I sound my barbaric yawp over the roofs of the world. I exist as I am, that is enough. I celebrate myself, and sing myself,
And what I assume you shall assume,
For every atom belonging to me as good belongs to you. The real war will never get in the books. Give me the splendid, silent sun with all his beams full-dazzling. Every moment of light and dark is a miracle. I am not to speak to you, I am to think of you when I sit alone or
wake at night alone,
I am to wait, I do not doubt I am to meet you again,
I am to see to it that I do not lose you. Long enough have you dream'd contemptible dreams,
Now I wash the gum from your eyes,
You must habit yourself to the dazzle of the light
and of every moment of your life Argue not concerning God,…re-examine all that you have been told at church or school or in any book, dismiss whatever insults your soul… All goes onward and outward, nothing collapses,
And to die is different from what any one supposed, and luckier. I tramp a perpetual journey. I cannot be awake, for nothing looks to me as it did before, or else I am awake for the first time, and all before has been a mean sleep. A morning-glory at my window satisfies me more than the metaphysics of books. The future is no more uncertain than the present. There is no God any more divine than Yourself. From this hour I ordain myself loos'd of limits and imaginary lines. Your very flesh shall be a great poem... Love the earth and sun and animals,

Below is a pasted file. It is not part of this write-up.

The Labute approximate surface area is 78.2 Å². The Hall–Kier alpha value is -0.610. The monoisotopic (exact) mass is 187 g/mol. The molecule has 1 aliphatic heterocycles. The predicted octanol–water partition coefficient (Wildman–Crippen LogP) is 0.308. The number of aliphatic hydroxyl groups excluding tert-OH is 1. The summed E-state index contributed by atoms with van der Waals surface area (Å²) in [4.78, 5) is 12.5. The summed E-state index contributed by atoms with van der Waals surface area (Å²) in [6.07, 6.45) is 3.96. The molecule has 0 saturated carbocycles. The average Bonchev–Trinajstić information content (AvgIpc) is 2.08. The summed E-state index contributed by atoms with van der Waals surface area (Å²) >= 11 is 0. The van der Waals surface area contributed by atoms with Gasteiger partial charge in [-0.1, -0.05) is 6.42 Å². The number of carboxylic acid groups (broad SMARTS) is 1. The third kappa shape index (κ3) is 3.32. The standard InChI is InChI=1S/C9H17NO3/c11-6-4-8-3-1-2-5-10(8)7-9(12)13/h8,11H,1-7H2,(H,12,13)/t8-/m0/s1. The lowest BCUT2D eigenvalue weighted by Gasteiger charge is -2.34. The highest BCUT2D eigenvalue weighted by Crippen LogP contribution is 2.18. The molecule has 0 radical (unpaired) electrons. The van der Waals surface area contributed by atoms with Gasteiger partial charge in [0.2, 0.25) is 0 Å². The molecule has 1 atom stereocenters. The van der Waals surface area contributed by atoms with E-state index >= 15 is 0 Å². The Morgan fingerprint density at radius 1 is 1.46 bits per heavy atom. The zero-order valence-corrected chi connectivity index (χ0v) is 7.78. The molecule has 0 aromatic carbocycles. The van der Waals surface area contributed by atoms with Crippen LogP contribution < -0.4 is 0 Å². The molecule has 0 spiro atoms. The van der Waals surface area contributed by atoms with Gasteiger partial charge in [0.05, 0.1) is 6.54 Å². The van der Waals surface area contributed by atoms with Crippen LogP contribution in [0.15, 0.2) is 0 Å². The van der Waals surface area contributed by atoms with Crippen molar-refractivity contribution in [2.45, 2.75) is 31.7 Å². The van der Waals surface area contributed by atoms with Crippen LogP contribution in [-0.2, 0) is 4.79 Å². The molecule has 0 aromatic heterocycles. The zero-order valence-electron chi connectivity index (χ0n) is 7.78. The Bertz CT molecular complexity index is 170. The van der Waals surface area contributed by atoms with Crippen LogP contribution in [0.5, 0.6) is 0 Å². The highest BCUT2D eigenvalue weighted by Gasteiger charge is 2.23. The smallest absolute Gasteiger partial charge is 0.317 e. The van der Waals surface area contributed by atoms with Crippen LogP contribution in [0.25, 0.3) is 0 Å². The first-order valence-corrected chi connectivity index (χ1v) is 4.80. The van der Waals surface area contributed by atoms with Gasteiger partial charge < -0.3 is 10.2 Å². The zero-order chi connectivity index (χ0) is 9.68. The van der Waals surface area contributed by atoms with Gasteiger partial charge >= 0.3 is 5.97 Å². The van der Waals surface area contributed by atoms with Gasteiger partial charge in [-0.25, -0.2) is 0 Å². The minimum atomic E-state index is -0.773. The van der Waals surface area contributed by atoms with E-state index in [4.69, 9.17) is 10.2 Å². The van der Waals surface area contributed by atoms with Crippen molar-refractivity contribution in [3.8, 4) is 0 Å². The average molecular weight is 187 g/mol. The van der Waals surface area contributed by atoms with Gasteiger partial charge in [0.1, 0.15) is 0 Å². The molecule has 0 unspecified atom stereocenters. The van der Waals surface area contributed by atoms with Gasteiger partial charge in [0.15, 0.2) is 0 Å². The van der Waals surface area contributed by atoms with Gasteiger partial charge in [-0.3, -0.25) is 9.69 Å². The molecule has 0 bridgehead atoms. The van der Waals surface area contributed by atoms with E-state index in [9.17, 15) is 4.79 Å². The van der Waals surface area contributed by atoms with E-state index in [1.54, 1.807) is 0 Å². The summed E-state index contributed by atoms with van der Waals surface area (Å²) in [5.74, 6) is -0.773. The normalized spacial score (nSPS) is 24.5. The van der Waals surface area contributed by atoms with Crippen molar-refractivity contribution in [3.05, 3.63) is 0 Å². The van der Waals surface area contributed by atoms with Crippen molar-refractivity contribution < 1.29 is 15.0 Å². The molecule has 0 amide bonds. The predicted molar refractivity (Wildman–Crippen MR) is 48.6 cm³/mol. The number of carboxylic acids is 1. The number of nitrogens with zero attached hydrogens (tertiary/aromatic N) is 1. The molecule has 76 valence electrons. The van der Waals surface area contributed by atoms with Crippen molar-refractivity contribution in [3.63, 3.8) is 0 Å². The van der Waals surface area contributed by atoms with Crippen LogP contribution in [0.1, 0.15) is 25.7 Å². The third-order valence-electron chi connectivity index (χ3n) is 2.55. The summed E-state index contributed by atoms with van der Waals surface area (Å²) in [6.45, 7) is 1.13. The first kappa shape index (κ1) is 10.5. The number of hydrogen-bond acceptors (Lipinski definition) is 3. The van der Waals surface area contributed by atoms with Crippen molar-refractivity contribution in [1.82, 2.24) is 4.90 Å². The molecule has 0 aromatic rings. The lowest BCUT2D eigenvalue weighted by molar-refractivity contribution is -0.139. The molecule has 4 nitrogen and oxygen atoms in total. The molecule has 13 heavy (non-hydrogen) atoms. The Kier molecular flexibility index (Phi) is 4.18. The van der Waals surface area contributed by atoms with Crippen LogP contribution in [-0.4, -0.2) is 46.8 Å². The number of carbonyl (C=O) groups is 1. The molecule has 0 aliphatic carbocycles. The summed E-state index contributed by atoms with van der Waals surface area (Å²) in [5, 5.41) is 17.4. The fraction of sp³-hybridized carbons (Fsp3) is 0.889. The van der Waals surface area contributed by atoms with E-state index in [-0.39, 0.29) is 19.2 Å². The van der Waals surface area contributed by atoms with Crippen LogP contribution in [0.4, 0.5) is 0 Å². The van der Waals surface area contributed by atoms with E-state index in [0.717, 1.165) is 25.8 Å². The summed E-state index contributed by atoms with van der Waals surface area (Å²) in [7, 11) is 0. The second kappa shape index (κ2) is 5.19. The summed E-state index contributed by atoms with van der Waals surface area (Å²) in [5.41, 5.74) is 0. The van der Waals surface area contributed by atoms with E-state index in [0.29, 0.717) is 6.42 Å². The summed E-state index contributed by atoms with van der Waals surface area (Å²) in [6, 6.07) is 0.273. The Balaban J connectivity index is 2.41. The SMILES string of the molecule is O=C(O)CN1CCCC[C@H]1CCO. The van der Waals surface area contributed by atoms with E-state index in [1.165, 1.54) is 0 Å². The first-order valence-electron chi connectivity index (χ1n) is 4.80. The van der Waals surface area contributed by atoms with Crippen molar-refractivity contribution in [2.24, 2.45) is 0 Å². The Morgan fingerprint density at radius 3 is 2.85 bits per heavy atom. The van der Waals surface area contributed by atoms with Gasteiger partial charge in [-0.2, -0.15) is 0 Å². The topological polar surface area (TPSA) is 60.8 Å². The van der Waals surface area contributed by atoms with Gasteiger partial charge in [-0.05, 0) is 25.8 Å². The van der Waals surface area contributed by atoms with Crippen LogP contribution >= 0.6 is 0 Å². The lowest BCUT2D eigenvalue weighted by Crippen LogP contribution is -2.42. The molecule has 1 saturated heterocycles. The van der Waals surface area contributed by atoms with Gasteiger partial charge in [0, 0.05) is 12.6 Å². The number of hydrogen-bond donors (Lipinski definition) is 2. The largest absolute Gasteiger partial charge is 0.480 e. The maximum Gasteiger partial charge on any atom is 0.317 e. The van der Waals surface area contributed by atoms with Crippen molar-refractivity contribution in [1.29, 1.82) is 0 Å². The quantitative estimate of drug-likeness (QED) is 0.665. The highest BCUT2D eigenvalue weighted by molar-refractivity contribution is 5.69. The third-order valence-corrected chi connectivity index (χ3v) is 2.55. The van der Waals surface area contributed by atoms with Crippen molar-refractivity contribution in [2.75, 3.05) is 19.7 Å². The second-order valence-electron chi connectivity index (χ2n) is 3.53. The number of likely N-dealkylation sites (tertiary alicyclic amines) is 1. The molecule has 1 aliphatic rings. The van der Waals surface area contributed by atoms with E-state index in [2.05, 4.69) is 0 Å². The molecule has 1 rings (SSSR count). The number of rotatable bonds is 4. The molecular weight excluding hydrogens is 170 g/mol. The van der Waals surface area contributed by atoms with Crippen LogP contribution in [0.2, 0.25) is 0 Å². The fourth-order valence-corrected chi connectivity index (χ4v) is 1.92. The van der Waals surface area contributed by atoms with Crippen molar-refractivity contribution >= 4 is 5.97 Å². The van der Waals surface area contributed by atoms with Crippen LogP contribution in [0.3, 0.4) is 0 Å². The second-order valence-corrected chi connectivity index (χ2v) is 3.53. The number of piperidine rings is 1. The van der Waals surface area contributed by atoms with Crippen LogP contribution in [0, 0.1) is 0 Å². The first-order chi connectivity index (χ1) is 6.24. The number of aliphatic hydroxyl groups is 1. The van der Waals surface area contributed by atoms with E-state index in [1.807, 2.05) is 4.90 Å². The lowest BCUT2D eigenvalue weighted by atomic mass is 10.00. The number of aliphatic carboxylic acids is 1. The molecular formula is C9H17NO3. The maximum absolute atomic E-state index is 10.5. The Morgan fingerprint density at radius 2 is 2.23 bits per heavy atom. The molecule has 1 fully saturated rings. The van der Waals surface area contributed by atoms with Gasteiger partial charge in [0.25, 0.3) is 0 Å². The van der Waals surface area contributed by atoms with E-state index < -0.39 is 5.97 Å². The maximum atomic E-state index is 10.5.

Despise riches, give alms to everyone that asks,
Stand up for the stupid and crazy,
Devote your income and labor to others...
And your very flesh shall be a great poem. Stranger, if you passing meet me and desire to speak to me, why should you not speak to me?
And why should I not speak to you? I hear and behold God in every object, yet understand God not in the least. I act as the tongue of you,
... tied in your mouth . . . . in mine it begins to be loosened. A writer can do nothing for men more necessary, satisfying, than just simply to reveal to them the infinite possibility of their own souls. I Think it is lost.....but nothing is ever lost nor can be lost .
The body sluggish, aged, cold, the ember left from earlier fires
shall duly flame again. Now, Voyager, sail thou forth, to seek and find." My words itch at your ears till you understand them You will hardly know who I am or what I mean Touch me, touch the palm of your hand to my body as I pass,
Be not afraid of my body. To me, every hour of the day and night is an unspeakably perfect miracle. I will sleep no more but arise, You oceans that have been calm within me! how I feel you, fathomless, stirring, preparing unprecedented waves and storms. I exist as I am, that is enough,
If no other in the world be aware I sit content,
And if each and all be aware I sit content.
One world is aware, and by the far the largest to me, and that is myself. This hour I tell things in confidence/ I might not tell everybody, but I will tell you. Let your soul stand cool and composed
before a million universes. It makes such difference where you read I accept Time absolutely.
It alone is without flaw,
It alone rounds and completes all,
That mystic baffling wonder. I will You, in all, Myself, with promise to never desert you,
To which I sign my name. I and this mystery, here we stand. There was never any more inception than there is now,